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Reflection of Artists Through Their Self Portraits

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Submitted By sunsun
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Affandi’s “Self Portrait” depicts himself as an elderly man with unkempt hair and thick features. His signature whipping is used throughout the work; convoluted strokes of paint that imbibe a sense of vitality and dynamism into the portrait. These dramatic finger-painted streaks possess an almost physical energy, bringing to mind a passionate, confident artist who is unafraid of wild, unrestrained expression and exploration, both aesthetically and spiritually. Also, with a strong, vivid palette of primary and secondary colours—red,yellow and green with a hint of brown and flesh undertones—a sense of the artist's emotional depth is evoked. Hence, the self-portrait suggests a robust man whose forceful presence is asserted formally through his unorthodox, expressive painting style and palette choice.
Affandi’s expression reveals physical flaws, including his broken teeth and thinning hair. However, the expression captured on Affandi’s face is one of benign good humor as he grins widely out from the picture to return the viewer’s gaze, which brings across a dynamic side of his personality despite his old age.
In conclusion, Affandi’s self-portraits reveals an aging artist who realizes his frailty and, despite this, still exudes confidence and passion.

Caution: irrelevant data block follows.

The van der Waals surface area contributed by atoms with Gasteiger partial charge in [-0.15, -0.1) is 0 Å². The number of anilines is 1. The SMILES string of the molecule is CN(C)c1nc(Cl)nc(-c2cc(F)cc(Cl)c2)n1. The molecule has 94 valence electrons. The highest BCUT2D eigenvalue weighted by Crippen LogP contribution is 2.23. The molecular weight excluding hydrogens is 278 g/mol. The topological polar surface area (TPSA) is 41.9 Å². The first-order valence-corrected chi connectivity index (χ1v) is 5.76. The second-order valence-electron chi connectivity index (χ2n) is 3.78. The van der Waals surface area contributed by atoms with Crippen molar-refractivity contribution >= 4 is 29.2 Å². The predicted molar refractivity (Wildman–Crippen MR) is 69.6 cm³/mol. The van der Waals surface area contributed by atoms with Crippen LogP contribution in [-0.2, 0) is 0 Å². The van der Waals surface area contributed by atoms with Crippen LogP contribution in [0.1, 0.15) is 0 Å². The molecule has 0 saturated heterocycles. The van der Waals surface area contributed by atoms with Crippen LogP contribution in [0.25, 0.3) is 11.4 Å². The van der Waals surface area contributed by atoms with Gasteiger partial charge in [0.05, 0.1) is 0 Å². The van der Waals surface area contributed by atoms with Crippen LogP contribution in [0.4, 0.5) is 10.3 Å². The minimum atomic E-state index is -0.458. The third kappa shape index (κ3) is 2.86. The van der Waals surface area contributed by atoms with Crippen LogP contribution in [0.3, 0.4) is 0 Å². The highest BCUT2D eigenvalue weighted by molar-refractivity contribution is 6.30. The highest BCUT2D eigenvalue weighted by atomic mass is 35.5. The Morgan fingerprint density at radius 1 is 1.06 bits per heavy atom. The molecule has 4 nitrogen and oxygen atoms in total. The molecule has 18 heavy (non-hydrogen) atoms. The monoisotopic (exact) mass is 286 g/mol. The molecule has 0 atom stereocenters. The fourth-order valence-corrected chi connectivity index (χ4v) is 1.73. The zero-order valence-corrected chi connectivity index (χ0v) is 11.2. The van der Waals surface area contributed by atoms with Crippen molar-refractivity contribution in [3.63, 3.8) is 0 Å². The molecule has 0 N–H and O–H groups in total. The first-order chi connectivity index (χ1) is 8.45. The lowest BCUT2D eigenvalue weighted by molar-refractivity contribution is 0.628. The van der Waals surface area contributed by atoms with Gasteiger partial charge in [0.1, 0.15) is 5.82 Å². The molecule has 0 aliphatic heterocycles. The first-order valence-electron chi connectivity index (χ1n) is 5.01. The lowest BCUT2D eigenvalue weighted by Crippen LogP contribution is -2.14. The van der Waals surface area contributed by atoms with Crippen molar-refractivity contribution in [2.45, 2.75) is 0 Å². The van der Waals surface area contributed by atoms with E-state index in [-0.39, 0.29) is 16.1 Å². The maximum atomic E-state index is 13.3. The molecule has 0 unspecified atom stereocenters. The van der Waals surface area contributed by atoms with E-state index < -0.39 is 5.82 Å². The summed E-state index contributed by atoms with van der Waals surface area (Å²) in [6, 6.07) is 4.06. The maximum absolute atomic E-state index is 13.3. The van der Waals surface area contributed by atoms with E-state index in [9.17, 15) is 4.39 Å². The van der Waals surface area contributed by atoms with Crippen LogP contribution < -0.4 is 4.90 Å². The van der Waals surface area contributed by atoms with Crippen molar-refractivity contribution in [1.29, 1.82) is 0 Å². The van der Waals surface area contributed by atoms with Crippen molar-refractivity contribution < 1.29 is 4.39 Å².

Van Gogh’s self-portrait is one of a man with a chiseled face and penetrating eyes, fringed by red and ocher wisps of hair, which all but glows against a field of cool, moody blue-green, set down in fervent, agile brush strokes. Indeed, the use of the color blue is so prevalent in the painting that it becomes less a color than force, colonizing and dominating the canvas. This conveys an atmosphere of dramatic melancholia, reflecting Van Gogh’s unstable and unhappy state of mind when he was working on the painting. Refuses to function as merely a backdrop, the blue comes to physically envelop Van Gogh, saturating his clothes an and casting a blue-green tint across his skin. The swirling brushwork of the background, schemata of sustained excitement, are unconfined by a fixed rhythm or pattern—an overflow of the Van Gogh's feelings to his surroundings. This, coupled with the dominating blue, suggests that Van Gogh was barely containing his emotions and struggling to keep madness and depression at bay.
In addition, his features in the painting are set in a guarded almost-scowl, with wide yet focused eyes that makes him look as if he were in deep thought. This sets a deeply serious and frigid mood.
All in all, Van Gogh’s self-portrait reveals him as a surly artist with a highly fragile mental state, who was likely battling with depression.

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